After a successful debut last year, the grounds of Riverfront Park are once again being illuminated in gem-hued lights for the second annual Spokane Winter Glow Spectacular. Only a few weeks after the glowing orbs of the Washington State Chinese Lantern Festival have been disassembled, the park is relit by millions of lights wrapped around more than 50 metal-framed displays spread through its grounds. To officially usher in the holidays, Winter Glow hosts an opening ceremony the day after Thanksgiving (Nov. 27, at 6:30 pm) with an evening fireworks show over the park. Then, because it's clearly best to view Christmas lights after dark, the displays are electrified at 5 pm daily, through New Year's Day. New this year is a North Pole display, with elves and reindeer. Also, a few new species have been added to the returning animal light zoo display. Nov. 27-Jan. 1, daily at 5 pm, free, Riverfront Park, spokanewinterglow.com
Reason for the season
For local families who don't need to worry about having a safe, warm place to sleep or where their next meal is coming from, the holiday season can have a broader focus on sharing with those who have less. It can be an immensely rewarding experience to take the family out for a fun shopping trip to pick out gifts on the wish list of someone who truly needs them. The Tree of Sharing set up its donation stations at River Park Square, NorthTown and Spokane Valley malls a week ago, handing out tags with specific requests — basic necessities like clothing and personal care items — from clients of all ages served by more than 50 local social service agencies. It's easy to fulfill someone's request: Pick up a tag, go shopping, and then return the tag and your gifts to the Tree of Sharing tables by Dec. 13. More information at treeofsharing.org.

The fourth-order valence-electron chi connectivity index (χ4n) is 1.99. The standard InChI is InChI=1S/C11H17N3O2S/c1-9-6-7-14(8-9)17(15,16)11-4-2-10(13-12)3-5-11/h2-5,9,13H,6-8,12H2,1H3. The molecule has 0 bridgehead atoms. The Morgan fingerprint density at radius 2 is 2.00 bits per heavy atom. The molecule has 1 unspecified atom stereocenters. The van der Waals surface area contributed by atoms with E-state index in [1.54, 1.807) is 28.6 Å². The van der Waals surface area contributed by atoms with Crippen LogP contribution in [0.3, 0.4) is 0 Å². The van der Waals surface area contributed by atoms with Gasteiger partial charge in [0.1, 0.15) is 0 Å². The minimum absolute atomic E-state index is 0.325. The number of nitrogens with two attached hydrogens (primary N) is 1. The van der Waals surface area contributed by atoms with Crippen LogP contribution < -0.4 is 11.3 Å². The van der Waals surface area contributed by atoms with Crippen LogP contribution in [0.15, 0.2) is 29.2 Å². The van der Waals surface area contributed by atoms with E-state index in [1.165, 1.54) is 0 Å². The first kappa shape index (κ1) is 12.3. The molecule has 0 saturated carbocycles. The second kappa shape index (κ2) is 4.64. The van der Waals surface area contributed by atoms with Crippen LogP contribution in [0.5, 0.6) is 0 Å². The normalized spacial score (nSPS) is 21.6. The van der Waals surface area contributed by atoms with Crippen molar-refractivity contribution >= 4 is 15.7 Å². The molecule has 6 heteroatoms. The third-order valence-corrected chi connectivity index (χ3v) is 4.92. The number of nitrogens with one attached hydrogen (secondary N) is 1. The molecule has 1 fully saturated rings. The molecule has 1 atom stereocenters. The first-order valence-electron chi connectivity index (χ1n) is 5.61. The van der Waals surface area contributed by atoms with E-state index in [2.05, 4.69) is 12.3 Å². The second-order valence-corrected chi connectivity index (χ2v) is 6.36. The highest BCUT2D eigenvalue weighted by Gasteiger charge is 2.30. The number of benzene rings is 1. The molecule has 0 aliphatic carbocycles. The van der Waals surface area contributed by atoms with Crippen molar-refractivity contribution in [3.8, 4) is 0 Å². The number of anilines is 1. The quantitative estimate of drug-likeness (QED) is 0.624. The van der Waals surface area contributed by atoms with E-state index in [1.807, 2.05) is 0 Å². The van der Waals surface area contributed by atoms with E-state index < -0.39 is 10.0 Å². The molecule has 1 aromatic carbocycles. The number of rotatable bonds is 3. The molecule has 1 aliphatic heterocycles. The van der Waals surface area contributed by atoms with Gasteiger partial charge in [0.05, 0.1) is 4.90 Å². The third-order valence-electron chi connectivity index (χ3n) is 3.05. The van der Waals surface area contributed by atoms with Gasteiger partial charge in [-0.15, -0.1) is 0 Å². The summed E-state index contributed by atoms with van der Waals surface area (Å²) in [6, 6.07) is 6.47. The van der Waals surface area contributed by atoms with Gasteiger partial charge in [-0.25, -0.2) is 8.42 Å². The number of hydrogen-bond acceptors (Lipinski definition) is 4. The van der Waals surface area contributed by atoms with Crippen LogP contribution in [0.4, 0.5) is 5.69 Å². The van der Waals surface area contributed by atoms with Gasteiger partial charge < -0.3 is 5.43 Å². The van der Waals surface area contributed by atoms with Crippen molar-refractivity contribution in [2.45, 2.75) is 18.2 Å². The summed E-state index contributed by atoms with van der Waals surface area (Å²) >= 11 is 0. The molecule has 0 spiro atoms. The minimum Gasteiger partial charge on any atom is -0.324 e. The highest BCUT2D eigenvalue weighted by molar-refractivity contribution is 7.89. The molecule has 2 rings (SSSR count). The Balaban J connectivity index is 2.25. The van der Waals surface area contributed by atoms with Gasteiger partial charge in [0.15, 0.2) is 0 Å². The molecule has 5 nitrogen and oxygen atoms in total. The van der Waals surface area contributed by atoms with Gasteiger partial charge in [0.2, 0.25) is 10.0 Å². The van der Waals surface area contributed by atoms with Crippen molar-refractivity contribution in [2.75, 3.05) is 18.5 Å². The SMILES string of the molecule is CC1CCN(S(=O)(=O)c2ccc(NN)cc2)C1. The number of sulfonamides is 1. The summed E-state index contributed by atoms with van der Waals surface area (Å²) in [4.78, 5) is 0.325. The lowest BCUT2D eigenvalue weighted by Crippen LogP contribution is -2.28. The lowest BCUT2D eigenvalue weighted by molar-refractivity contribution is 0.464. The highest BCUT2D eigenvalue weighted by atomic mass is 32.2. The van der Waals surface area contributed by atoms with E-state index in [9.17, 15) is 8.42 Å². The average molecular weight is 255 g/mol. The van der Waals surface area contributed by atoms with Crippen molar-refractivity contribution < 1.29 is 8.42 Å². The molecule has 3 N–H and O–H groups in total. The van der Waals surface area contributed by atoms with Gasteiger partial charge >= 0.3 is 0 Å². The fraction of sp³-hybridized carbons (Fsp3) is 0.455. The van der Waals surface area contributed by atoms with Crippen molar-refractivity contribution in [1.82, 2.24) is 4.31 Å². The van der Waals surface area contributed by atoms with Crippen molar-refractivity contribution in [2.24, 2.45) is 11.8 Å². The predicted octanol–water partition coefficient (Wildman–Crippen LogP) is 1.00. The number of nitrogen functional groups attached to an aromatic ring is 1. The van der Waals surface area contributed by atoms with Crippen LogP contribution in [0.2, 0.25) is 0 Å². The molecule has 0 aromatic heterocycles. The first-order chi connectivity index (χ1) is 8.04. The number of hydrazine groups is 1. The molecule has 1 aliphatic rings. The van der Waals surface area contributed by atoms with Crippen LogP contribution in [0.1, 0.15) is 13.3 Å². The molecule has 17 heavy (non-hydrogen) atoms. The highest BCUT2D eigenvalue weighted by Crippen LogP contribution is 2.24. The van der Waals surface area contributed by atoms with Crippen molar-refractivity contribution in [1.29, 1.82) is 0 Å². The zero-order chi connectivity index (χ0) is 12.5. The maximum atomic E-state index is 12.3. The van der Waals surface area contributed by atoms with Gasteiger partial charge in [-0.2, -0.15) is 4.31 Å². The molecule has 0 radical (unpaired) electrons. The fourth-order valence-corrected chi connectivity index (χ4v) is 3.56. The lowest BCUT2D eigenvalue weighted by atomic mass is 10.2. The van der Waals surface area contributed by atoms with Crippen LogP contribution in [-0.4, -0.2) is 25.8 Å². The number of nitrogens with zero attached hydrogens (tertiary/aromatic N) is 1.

Toys for Tots is also ramping up collections of items wished for by kids across the Inland Northwest. Community members who can't manage to get their children something special this season can put in specific requests to the nonprofit, run by the U.S. Marine Corps, to pick up a gift when the order has been fulfilled. Monetary donations (which can be made online) and donated toys both help the Marines fulfill these children's wishes. Dropping off a donation is super easy, too — there's an extensive list of participating drop-off sites at spokane-wa.toysfortots.org.
Likewise, the annual Christmas Bureau helps fulfill the basic needs of low-income families and individuals by collecting donations from the community. Raising hundreds of thousands of dollars each year, the multi-agency coordinated program uses the funds to purchase toys, books, food and other items to distribute in mid-December. For more information and to donate, visit catholiccharitiesspokane.org/christmas-bureau. ♦